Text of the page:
For fans of ELO, this third night of Jeff Lynne’s collaboration with the Hollywood Bowl Orchestra (under the direction of Thomas Wilkins) promised to be a musical match made in heaven — or at the very least, a benevolent gift from Mr. Blue Sky. Lynne’s original Electric Light Orchestral vision of Chuck Berry-styled old time rock & roll, mixed with classical music inspired orchestrations, just can’t be pulled off with your standard, guitar, bass and drums rock & roll combo. And tonight, the ever-bearded-always-wearing-sunglasses-at-night one had the necessary sonic elements to create his unique, strange magic live.
Lynne may be an in-demand mover and a shaker in the music business, having produced everyone from Tom Petty to George Harrison. But while performing, he’s neither a literal mover, nor much of a shaker. He spoke few words, and occasionally gave the packed outdoor venue double thumbs up as his symbolic way of saying ‘thank you.’ It’s one big reason why the concert’s spectacular special effects provided necessary visual appeal. Multiple lazar lines reached out into the audience like outstretched tentacles in rainbow 3D movie scene, while smoke rose from the theater’s middle section and drifted like grey clouds contrasting with Hollywood’s dark, (literal) starless night sky. At one point, the Bowl’s famous shell outer rim acted as a movie screen showing the fires of hell rising ominously during “Evil Woman.”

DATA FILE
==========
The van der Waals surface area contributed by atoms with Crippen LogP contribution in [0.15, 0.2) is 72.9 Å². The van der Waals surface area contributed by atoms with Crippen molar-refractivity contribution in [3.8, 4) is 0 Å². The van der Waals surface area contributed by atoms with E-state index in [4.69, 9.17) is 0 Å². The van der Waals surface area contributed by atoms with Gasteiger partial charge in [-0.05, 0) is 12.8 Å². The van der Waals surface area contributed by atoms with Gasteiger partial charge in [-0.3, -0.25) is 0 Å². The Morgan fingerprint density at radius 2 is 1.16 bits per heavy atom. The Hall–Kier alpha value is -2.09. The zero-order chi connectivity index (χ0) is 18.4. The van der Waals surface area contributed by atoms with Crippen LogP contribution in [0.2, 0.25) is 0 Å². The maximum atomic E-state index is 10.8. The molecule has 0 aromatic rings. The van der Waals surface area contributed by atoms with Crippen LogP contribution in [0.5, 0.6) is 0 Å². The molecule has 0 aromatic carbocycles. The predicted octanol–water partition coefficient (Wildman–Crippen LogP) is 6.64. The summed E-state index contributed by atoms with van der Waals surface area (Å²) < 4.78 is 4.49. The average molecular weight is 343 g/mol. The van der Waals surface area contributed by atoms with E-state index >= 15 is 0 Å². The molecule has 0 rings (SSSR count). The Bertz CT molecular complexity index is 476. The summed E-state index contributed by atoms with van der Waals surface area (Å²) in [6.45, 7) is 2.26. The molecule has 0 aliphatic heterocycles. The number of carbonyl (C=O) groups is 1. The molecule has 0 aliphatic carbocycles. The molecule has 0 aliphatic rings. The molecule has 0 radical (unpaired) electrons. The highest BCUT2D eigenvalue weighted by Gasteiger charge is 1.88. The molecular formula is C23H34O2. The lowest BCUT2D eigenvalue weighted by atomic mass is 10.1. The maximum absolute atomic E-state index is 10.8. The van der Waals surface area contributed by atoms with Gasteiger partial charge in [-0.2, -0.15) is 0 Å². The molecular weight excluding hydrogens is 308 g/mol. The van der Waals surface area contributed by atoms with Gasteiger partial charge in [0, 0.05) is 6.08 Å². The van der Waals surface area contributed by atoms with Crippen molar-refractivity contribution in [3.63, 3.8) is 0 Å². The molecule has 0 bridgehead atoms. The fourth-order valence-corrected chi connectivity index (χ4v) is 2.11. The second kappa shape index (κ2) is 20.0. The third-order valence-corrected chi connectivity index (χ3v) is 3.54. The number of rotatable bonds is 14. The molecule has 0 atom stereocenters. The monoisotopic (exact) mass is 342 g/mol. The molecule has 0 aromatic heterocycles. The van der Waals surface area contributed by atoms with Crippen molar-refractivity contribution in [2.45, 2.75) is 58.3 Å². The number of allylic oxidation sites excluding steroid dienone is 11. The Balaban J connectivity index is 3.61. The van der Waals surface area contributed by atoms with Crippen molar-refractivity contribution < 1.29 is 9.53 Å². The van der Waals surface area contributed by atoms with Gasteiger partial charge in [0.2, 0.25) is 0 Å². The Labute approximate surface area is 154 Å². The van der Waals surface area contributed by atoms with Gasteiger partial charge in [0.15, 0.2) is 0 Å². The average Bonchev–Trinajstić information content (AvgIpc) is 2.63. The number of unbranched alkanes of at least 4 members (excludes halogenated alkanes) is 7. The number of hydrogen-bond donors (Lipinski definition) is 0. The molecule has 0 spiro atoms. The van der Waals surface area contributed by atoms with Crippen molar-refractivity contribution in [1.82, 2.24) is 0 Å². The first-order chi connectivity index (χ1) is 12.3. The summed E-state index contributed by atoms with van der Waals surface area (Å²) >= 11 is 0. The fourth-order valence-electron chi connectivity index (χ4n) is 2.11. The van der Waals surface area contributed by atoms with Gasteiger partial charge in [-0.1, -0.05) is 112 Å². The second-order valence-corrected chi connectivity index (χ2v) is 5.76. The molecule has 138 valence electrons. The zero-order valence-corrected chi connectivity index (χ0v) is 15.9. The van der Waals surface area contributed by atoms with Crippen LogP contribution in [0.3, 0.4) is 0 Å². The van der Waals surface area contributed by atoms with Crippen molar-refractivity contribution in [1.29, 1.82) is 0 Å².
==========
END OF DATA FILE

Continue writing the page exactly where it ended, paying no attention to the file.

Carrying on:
This audience was speckled with grey-haired, middle age men – many wearing prized Beatles t-shirts. So when the graphic of a rotary phone appeared behind Lynne and his fellow musicians, this antiquated communication device was all too familiar to the gathered throng. Many may have been in the same aging demographic as Lynne, yet all these road miles couldn’t keep large numbers of these enthusiastic fans from jumping and singing along to hook-filled pop gems like “Turn to Stone” and “Sweet Talkin’ Woman” toward concert’s end. ELO only detached itself briefly from the Bowl orchestra for “Don’t Bring Me Down,” one of the act’s irresistible stabs at disco-rock.
Naturally, the group closed out its set with “Mr. Blue Sky,” which has taken on new life because of recent soundtrack appearances and prominent TV commercial placements. Band and orchestra returned to encore with “Roll Over Beethoven,” a song that few other than ELO could ever do true justice, as fireworks shot high above the Bowl shell. It was the perfect ending, to nearly a perfect night.